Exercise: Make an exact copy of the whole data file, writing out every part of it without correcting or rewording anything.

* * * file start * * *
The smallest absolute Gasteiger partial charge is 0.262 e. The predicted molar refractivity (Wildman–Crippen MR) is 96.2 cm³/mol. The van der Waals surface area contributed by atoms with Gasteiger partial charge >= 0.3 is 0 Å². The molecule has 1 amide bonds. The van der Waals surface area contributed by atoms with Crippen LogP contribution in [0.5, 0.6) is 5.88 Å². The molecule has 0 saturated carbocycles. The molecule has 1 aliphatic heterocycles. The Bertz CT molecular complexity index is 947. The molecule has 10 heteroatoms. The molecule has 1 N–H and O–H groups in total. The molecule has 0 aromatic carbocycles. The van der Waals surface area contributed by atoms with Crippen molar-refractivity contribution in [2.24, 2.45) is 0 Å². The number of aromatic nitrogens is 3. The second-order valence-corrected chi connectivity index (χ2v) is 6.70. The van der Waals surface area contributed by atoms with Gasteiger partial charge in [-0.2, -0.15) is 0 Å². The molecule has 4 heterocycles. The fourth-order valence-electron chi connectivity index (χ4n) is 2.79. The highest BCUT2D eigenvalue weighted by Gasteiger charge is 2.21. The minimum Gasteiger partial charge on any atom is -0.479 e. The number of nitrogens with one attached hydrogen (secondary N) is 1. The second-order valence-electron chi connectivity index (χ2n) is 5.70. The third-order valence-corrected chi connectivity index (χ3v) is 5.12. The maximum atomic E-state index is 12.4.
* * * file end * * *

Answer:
The smallest absolute Gasteiger partial charge is 0.262 e. The predicted molar refractivity (Wildman–Crippen MR) is 96.2 cm³/mol. The van der Waals surface area contributed by atoms with Gasteiger partial charge >= 0.3 is 0 Å². The molecule has 1 amide bonds. The van der Waals surface area contributed by atoms with Crippen LogP contribution in [0.5, 0.6) is 5.88 Å². The molecule has 0 saturated carbocycles. The molecule has 1 aliphatic heterocycles. The Bertz CT molecular complexity index is 947. The molecule has 10 heteroatoms. The molecule has 1 N–H and O–H groups in total. The molecule has 0 aromatic carbocycles. The van der Waals surface area contributed by atoms with Crippen molar-refractivity contribution in [2.24, 2.45) is 0 Å². The number of aromatic nitrogens is 3. The second-order valence-corrected chi connectivity index (χ2v) is 6.70. The van der Waals surface area contributed by atoms with Gasteiger partial charge in [-0.2, -0.15) is 0 Å². The molecule has 4 heterocycles. The fourth-order valence-electron chi connectivity index (χ4n) is 2.79. The highest BCUT2D eigenvalue weighted by Gasteiger charge is 2.21. The minimum Gasteiger partial charge on any atom is -0.479 e. The number of nitrogens with one attached hydrogen (secondary N) is 1. The second-order valence-electron chi connectivity index (χ2n) is 5.70. The third-order valence-corrected chi connectivity index (χ3v) is 5.12. The maximum atomic E-state index is 12.4.